Business, Entrepreneur, Tech

What Type of Chiller Do You Need for Your Brewery?

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Nobody enters into launching their own business with no plan in place. No matter the industry you’re involved in, the skills you have so far, or the money at your disposal, meticulous planning is crucial. 

When it comes to establishing a new brewery, there’s more than the matter of finances to consider — there’s also location, licensing, equipment, manpower, and so forth. Then, once you’ve narrowed all of that down and come up with a detailed plan, you have to go into further detail in order to refine it. This is especially true when it comes to purchasing the equipment you need. 

Moving from Home to the Brewery

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Making large quantities of quality ale isn’t the same as brewing beer at home. A lot more effort, time, and money goes into making sure that the final product is perfect for the market. But how do you achieve this perfection? Naturally, there’s the flavour of your ale to take into account, especially in such a competitive, growing market, but what else becomes a vital component in ensuring that high quality is achieved? Environment and maintenance.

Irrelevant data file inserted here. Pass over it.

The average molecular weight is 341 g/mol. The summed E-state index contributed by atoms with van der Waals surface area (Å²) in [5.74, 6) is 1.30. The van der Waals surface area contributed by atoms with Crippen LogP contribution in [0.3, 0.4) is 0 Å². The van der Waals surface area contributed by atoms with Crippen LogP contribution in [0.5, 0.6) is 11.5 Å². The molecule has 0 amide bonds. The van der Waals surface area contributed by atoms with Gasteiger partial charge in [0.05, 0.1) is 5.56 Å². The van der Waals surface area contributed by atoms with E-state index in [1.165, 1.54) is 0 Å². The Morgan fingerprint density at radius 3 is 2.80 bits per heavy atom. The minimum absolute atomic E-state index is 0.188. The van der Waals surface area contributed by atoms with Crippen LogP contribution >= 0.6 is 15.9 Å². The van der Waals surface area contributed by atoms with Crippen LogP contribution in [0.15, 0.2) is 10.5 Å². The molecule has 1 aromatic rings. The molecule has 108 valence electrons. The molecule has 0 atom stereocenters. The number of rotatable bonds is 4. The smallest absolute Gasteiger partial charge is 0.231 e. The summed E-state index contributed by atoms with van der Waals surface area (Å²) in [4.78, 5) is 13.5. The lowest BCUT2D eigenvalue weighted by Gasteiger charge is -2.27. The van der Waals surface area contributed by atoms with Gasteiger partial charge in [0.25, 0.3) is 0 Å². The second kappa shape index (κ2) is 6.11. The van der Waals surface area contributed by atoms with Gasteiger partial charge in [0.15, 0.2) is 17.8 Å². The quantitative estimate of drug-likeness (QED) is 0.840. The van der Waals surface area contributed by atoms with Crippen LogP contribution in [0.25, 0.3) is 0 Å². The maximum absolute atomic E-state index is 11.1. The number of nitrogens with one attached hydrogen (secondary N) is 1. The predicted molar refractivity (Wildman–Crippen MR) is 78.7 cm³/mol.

You can have the most stimulating flavoured ale of the entire market, but it won’t count for anything unless you’re able to manufacture it in a safe, well equipped, sustained environment. Having all the necessities right from the beginning, when you’re still experimenting at home, isn’t all that important. However, as soon as you increase the size of your operations, priorities quickly shift; simple brewing kits and second hand cooling systems just won’t cut it.

Addressing Easy to Avoid Mistakes

Over the course of this post, we intend to take a closer look at one of these important pieces of equipment in more detail: chillers. As any ale lover will already know, temperature regulation is an important part of the fermentation process, as it impacts on the consistency of the taste. 

However, in terms of recognition, the way in which you cool your beer isn’t readily talked about in beer brewing content. This is why it’s so easy for start-up breweries to make simple mistakes when choosing equipment: they fail to identify their needs. To help you avoid these pitfalls, we’ll look at two different types of cooling options, therefore allowing you to ultimately decide which is better suited for your beer brewing. 

Glycol Coolants

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If you’ve not heard of this type of coolant before, or are simply looking to learn more, then all you need to know is that this option typically involves either propylene or ethylene glycol. Furthermore, in terms of benefits, it has the advantage of antifreeze. Depending on the type of glycol you use, the freezing point is significantly lower than that of water, with ethylene glycol generally having a freezing point of -12 degrees celsius.

Water Coolants